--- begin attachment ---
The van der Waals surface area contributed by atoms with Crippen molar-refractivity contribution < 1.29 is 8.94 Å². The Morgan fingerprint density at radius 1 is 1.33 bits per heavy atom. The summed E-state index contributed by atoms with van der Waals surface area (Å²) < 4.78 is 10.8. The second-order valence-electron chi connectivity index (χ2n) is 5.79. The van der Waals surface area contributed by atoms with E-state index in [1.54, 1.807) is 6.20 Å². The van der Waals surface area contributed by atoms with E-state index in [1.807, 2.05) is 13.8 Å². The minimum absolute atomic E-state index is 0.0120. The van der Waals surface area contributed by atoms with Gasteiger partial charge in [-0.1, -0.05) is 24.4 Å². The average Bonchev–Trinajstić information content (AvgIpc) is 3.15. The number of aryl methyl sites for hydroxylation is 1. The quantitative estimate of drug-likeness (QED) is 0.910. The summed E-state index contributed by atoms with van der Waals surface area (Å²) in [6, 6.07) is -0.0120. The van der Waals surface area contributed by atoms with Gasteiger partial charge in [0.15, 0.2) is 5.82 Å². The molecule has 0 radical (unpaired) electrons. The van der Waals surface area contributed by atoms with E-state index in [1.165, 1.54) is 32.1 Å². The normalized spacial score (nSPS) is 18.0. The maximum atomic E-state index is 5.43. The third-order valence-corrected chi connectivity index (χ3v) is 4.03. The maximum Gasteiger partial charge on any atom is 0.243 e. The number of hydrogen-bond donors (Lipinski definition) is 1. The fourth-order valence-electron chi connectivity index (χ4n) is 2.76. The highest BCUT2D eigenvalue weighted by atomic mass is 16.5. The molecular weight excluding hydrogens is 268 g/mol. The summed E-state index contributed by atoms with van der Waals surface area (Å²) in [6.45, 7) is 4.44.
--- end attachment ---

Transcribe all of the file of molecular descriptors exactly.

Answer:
The van der Waals surface area contributed by atoms with Crippen molar-refractivity contribution < 1.29 is 8.94 Å². The Morgan fingerprint density at radius 1 is 1.33 bits per heavy atom. The summed E-state index contributed by atoms with van der Waals surface area (Å²) < 4.78 is 10.8. The second-order valence-electron chi connectivity index (χ2n) is 5.79. The van der Waals surface area contributed by atoms with E-state index in [1.54, 1.807) is 6.20 Å². The van der Waals surface area contributed by atoms with E-state index in [1.807, 2.05) is 13.8 Å². The minimum absolute atomic E-state index is 0.0120. The van der Waals surface area contributed by atoms with Gasteiger partial charge in [-0.1, -0.05) is 24.4 Å². The average Bonchev–Trinajstić information content (AvgIpc) is 3.15. The number of aryl methyl sites for hydroxylation is 1. The quantitative estimate of drug-likeness (QED) is 0.910. The summed E-state index contributed by atoms with van der Waals surface area (Å²) in [6, 6.07) is -0.0120. The van der Waals surface area contributed by atoms with Gasteiger partial charge in [0.15, 0.2) is 5.82 Å². The molecule has 0 radical (unpaired) electrons. The van der Waals surface area contributed by atoms with E-state index in [1.165, 1.54) is 32.1 Å². The normalized spacial score (nSPS) is 18.0. The maximum atomic E-state index is 5.43. The third-order valence-corrected chi connectivity index (χ3v) is 4.03. The maximum Gasteiger partial charge on any atom is 0.243 e. The number of hydrogen-bond donors (Lipinski definition) is 1. The fourth-order valence-electron chi connectivity index (χ4n) is 2.76. The highest BCUT2D eigenvalue weighted by atomic mass is 16.5. The molecular weight excluding hydrogens is 268 g/mol. The summed E-state index contributed by atoms with van der Waals surface area (Å²) in [6.45, 7) is 4.44.